The Hindenburg is easily the most recognized airship disaster. But it’s far from the worst.
That unfortunate distinction goes to the USS Akron, a navy airship which crashed on this date 80 years ago.
Seventy-three of the 76 crew members died.
WABE’s Jim Burress sat down with Dan Grossman to talk about the disaster. Grossman is an Atlanta resident, airship historian, and maintains the website Airships.net.
Grossman began by explaining what might have caused the Akron to go down off the coast of New Jersey.
The USS Akron’s sister ship, the USS Macon, was named for the middle Georgia city.
[S]everal communities across the United States began beating the drum to have the ZRS5 carry the name of their fair cities. But 1932 was an election year, and Representative Carl Vinson faced a difficult campaign in the Georgia primary.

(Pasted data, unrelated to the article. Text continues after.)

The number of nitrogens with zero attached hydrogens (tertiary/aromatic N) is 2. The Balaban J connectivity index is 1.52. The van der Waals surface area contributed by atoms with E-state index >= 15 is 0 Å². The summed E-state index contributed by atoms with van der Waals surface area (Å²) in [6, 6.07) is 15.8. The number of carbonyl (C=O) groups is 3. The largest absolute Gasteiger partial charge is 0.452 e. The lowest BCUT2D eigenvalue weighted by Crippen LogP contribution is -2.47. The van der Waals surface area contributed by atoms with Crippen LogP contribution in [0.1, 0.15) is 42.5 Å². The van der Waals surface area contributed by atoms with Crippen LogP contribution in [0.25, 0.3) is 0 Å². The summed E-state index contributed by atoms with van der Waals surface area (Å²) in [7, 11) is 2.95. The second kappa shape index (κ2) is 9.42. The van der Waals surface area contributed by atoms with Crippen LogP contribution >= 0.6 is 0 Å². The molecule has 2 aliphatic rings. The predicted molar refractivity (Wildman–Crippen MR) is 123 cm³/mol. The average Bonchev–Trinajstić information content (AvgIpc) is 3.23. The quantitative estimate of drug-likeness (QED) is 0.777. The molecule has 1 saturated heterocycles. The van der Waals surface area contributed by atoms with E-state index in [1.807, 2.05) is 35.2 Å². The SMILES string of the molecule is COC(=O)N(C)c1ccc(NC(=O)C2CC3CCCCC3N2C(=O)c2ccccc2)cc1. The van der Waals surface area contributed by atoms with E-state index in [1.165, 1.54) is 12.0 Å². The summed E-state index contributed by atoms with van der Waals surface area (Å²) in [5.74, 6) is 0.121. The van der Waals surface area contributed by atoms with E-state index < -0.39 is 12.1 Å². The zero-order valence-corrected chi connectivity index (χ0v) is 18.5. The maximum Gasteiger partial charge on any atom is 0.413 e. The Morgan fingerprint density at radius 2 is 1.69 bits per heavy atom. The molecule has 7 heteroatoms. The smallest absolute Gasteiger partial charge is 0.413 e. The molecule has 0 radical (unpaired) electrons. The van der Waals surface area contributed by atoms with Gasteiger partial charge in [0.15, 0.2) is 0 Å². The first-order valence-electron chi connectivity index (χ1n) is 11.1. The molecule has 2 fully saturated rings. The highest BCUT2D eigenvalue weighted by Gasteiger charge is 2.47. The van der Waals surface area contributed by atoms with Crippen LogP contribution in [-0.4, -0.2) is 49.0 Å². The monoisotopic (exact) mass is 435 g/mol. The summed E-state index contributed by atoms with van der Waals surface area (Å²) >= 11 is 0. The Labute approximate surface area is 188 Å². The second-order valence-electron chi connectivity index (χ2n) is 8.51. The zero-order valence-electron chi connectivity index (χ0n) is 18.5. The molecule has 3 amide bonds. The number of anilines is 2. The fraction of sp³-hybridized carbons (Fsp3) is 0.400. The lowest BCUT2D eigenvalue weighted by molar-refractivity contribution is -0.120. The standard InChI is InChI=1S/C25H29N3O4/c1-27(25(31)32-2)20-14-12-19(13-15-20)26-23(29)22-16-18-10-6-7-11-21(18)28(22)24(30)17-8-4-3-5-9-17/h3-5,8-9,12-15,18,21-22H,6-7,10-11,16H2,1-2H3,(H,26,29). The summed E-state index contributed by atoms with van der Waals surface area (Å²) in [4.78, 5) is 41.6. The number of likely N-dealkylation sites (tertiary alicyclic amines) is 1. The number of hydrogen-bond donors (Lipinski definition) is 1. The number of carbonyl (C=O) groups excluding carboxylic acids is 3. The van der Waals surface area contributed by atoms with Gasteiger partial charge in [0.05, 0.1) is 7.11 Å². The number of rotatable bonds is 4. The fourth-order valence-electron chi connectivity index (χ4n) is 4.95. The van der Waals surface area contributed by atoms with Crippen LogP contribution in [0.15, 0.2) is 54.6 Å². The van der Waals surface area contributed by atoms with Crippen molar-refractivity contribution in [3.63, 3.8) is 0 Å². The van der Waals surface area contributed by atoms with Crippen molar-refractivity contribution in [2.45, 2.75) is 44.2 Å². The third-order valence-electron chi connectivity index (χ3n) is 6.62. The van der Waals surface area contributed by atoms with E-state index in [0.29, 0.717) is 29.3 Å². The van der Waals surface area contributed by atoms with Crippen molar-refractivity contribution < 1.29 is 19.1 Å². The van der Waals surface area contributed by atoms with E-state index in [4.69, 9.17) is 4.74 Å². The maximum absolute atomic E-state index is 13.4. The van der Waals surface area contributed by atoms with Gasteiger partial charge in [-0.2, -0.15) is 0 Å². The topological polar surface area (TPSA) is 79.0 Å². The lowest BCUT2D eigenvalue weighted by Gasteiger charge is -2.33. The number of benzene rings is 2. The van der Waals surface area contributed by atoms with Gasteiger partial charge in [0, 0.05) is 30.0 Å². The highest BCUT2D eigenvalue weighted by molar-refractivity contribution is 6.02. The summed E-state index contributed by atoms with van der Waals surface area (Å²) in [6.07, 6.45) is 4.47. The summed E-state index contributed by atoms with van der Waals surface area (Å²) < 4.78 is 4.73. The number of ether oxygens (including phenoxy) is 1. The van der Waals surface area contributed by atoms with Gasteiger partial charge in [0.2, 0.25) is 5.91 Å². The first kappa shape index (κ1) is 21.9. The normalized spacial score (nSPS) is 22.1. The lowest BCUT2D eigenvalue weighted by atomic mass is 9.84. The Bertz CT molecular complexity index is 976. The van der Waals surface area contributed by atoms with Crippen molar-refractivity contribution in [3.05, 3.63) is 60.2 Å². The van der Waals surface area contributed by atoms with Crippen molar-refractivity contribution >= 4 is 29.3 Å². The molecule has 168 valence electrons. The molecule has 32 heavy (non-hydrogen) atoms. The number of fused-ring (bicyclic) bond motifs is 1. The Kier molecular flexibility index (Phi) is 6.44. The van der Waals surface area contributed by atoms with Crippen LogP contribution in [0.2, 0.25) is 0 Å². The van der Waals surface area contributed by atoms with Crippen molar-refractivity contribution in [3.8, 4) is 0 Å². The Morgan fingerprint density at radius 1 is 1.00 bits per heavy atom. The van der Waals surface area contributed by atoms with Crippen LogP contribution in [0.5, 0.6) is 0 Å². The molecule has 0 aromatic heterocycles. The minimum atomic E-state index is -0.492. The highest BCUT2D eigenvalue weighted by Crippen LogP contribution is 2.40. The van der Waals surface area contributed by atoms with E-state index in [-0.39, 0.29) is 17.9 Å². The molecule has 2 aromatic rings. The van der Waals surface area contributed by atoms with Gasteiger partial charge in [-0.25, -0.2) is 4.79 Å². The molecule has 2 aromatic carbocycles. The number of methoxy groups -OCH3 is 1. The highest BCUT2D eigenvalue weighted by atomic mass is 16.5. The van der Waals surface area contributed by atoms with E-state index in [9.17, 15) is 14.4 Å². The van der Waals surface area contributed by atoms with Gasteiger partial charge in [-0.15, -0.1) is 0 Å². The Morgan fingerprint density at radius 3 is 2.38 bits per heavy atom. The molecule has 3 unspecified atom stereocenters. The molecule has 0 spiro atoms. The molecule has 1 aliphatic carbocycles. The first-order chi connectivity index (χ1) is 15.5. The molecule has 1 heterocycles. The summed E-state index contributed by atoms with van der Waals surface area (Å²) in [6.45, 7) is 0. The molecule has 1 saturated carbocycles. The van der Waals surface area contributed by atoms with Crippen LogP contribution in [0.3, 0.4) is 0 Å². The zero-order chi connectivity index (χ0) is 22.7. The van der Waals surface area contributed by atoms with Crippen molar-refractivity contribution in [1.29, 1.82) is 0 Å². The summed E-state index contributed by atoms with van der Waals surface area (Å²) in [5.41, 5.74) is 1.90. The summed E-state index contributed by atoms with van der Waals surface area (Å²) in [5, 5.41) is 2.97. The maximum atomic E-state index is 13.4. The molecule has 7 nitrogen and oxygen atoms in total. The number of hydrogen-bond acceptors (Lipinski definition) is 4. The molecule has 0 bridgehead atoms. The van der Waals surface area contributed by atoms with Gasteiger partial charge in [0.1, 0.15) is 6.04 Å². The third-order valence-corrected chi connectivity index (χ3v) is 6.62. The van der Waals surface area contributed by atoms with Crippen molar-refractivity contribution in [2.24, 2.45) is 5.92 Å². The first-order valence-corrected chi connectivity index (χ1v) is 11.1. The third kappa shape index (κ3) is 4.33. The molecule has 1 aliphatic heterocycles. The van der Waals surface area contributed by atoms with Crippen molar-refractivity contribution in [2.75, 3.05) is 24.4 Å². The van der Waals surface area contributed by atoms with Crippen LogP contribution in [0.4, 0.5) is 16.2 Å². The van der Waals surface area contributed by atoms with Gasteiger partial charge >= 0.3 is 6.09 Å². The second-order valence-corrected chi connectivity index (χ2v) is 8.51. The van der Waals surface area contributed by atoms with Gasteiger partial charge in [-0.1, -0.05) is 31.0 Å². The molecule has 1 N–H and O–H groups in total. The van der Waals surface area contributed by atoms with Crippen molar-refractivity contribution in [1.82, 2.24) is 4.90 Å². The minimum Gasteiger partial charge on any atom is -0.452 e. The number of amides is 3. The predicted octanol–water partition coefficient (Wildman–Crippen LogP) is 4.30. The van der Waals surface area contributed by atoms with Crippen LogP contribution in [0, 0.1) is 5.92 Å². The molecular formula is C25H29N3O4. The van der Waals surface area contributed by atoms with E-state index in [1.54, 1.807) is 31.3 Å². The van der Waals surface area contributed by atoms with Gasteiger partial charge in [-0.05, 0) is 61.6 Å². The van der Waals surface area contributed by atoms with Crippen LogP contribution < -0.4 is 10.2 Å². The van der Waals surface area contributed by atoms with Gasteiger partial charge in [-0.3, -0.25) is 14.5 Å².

Vinson had been on the House Committee on Naval Affairs since 1914 and became its chairman in 1930.
During the campaigning in the Georgia primary, Vinson's opponent mentioned that in spite of his seniority on the Naval Affairs Committee, he was unable to have any ships named for cities in his constituency, and sought to blow this up into an 'issue.'
The ZRS5 carried the name of Macon, Georgia, the largest city in Vinson's district.
(from Richard K Smith,The Airships Akron & Macon: Flying Aircraft Carriers of the United States Navy (US Naval Institute Press, 1965.)
The USS Macon crashed at sea north of the ship San Francisco on Feb. 12, 1935.